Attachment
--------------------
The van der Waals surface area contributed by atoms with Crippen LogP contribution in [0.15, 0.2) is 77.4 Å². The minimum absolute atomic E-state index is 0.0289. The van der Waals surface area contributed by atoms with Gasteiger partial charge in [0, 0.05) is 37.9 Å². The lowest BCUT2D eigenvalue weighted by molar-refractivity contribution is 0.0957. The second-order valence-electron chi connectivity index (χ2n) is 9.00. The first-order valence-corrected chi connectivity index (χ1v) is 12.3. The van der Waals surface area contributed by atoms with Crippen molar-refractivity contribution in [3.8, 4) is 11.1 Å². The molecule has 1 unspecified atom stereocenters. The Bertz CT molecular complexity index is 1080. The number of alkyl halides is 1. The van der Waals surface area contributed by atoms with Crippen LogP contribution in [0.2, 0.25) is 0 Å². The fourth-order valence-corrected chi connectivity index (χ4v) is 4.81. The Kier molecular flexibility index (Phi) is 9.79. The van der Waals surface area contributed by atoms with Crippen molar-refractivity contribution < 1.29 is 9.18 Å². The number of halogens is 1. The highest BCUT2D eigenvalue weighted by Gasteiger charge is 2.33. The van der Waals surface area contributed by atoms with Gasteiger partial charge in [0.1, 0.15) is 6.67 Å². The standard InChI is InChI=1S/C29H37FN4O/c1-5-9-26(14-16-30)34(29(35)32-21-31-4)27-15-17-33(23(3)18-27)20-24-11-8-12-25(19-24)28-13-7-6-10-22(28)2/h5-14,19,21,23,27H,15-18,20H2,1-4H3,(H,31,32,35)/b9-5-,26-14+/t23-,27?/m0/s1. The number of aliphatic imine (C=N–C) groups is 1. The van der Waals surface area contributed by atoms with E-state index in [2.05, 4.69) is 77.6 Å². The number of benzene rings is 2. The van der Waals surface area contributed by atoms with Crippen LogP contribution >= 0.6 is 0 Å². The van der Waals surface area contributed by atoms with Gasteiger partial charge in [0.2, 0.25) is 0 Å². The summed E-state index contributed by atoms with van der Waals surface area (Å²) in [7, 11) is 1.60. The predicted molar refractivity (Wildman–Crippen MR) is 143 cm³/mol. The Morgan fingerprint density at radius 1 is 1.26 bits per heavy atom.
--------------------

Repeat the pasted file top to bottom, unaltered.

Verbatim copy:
The van der Waals surface area contributed by atoms with Crippen LogP contribution in [0.15, 0.2) is 77.4 Å². The minimum absolute atomic E-state index is 0.0289. The van der Waals surface area contributed by atoms with Gasteiger partial charge in [0, 0.05) is 37.9 Å². The lowest BCUT2D eigenvalue weighted by molar-refractivity contribution is 0.0957. The second-order valence-electron chi connectivity index (χ2n) is 9.00. The first-order valence-corrected chi connectivity index (χ1v) is 12.3. The van der Waals surface area contributed by atoms with Crippen molar-refractivity contribution in [3.8, 4) is 11.1 Å². The molecule has 1 unspecified atom stereocenters. The Bertz CT molecular complexity index is 1080. The number of alkyl halides is 1. The van der Waals surface area contributed by atoms with Crippen LogP contribution in [0.2, 0.25) is 0 Å². The fourth-order valence-corrected chi connectivity index (χ4v) is 4.81. The Kier molecular flexibility index (Phi) is 9.79. The van der Waals surface area contributed by atoms with Crippen molar-refractivity contribution < 1.29 is 9.18 Å². The number of halogens is 1. The highest BCUT2D eigenvalue weighted by Gasteiger charge is 2.33. The van der Waals surface area contributed by atoms with Gasteiger partial charge in [0.1, 0.15) is 6.67 Å². The standard InChI is InChI=1S/C29H37FN4O/c1-5-9-26(14-16-30)34(29(35)32-21-31-4)27-15-17-33(23(3)18-27)20-24-11-8-12-25(19-24)28-13-7-6-10-22(28)2/h5-14,19,21,23,27H,15-18,20H2,1-4H3,(H,31,32,35)/b9-5-,26-14+/t23-,27?/m0/s1. The number of aliphatic imine (C=N–C) groups is 1. The van der Waals surface area contributed by atoms with E-state index in [2.05, 4.69) is 77.6 Å². The number of benzene rings is 2. The van der Waals surface area contributed by atoms with Crippen LogP contribution >= 0.6 is 0 Å². The van der Waals surface area contributed by atoms with Gasteiger partial charge in [0.2, 0.25) is 0 Å². The summed E-state index contributed by atoms with van der Waals surface area (Å²) in [7, 11) is 1.60. The predicted molar refractivity (Wildman–Crippen MR) is 143 cm³/mol. The Morgan fingerprint density at radius 1 is 1.26 bits per heavy atom.